2. Mark

    My new rapid aerial response pack. Bloody solid and bloody brilliant. This baby is robust and comfortable. Beaver tail takes my helmet and jacket, and all the essentials fit inside the streamlined main sack and main external pocket – and you can add pouches if you really need to.

    MOLLE it onto a MULE and jerrycans, portapumps or chainsaws can be carried with you hands free.

    Team it with a DG3 for extended remote area work and you have a line pack and helipad pack integrated for insert/extract but easily separated on the fire ground.

    Sweet!!!

  3. Brett Parker

    I just wanted to thank you guys for your awesome packs. I own two Crossfire packs and a pair of peacekeeper boots. Needless to say, I’m a fan. I have the long-range DG8 and also a DG1 sniper in auscam. Both of these packs have been superb out in the field.

    The DG8 I’ve taken on a number of high-country trips with substantial weight. After all the abuse it’s taken, it has not a single thread out of place. Quite frankly, the things a tank. It may be a tad heavier than other brands, but if you don’t like the thought of your pack dropping a shoulder strap with 40+ kgs of payload and having to lug it out of the bush held together with zip ties, then crossfire packs are the packs for you!

    The DG1 sniper is perfect for day trips and even slightly longer trips.

    The wet boggy mud that us Victorians often move through in places like the Otways chews up most gear pretty fast. The moment that mud soaks its way into seams, most gear starts falling apart. The thick scrub is also full of sharp blackberry bushes. But the ruggedness and tank-like build of the crossfire packs just shake it off without a single misplaced seam or jammed up zipper.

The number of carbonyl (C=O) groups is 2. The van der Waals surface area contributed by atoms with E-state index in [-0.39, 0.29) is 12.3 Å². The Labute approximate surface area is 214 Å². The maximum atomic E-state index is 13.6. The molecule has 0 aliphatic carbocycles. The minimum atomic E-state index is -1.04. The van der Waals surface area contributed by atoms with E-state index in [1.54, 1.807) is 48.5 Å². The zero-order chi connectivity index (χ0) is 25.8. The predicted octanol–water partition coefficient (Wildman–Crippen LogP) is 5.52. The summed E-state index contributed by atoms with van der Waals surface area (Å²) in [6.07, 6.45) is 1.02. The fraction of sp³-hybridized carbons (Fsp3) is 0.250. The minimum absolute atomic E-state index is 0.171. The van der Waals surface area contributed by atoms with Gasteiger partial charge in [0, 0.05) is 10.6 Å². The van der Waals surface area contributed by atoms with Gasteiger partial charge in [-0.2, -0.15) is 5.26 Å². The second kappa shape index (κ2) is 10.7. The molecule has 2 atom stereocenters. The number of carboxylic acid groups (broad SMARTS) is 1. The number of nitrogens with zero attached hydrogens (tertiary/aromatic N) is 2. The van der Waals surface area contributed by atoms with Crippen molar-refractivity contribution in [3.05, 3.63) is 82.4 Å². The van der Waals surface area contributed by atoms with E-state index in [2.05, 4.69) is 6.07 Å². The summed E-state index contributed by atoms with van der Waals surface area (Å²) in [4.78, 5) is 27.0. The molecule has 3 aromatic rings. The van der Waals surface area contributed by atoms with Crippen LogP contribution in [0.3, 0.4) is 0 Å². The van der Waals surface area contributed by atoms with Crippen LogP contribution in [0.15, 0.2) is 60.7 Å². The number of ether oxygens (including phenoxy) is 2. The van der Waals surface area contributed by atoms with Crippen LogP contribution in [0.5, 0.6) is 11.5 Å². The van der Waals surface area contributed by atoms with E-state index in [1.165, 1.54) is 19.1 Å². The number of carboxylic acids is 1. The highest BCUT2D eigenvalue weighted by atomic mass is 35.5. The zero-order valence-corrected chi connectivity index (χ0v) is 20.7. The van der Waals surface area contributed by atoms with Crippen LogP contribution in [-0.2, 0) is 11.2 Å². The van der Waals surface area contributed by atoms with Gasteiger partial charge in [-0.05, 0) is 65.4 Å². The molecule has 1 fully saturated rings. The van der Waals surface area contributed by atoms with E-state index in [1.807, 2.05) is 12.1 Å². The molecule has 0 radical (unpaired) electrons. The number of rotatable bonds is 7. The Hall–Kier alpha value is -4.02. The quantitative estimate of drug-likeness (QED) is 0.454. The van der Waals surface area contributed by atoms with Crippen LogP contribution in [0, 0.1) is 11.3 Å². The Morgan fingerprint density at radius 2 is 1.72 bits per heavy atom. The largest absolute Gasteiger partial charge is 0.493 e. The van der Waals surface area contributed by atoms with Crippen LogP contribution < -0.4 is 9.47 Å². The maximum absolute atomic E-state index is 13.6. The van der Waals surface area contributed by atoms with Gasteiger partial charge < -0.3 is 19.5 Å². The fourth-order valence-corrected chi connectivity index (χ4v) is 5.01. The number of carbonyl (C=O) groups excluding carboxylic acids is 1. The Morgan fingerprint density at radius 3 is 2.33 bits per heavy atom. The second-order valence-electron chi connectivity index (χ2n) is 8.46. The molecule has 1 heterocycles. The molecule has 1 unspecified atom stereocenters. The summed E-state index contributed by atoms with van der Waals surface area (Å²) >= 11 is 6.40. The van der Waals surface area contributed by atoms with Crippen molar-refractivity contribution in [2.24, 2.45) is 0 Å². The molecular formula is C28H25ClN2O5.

The wet boggy mud that us Victorians often move through in places like the Otways chews up most gear pretty fast. The moment that mud soaks its way into seams, most gear starts falling apart. The thick scrub is also full of sharp blackberry bushes. But the ruggedness and tank like build of the Crossfire packs just shake it off without a single misplaced seam or jammed up zipper.

    The military origins of your DG8 really shine when on extended trips. Externally attaching those tricky things like extra tent poles, tripods, lightweight fold up tables or chairs are a breeze with this pack.

    I believe this pack blows up to something like an 80-90 litre range when fully unfurled. I’ve had this thing overflowing with gear on extended trips, yet you wouldn’t know it by how it carries. With over 40kgs I’ve picked it up by a single shoulder strap day after day. Needless to say I haven’t handled this pack gently and whilst no manufacturer recommends handling your pack this way, the DG8 just keeps on keeping on. I’ve had it covered in mud, soaked in blood and rain, I’ve had it frozen solid after leaving it out in -5c conditions. It still has not a single seam out of place!

    You can buy lighter packs, you can buy cheaper packs, you can buy more fancy packs too. Packs with silent magnetic closures, fleece coverings and all the bells and whistles. But if you want a pack that you can truly rely on when it really counts, you can’t go past a Crossfire.

    So thanks Crossfire team. Love the packs! I’m proud to haul Crossfire gear

  4. SSD

    These are great. Truly awesome.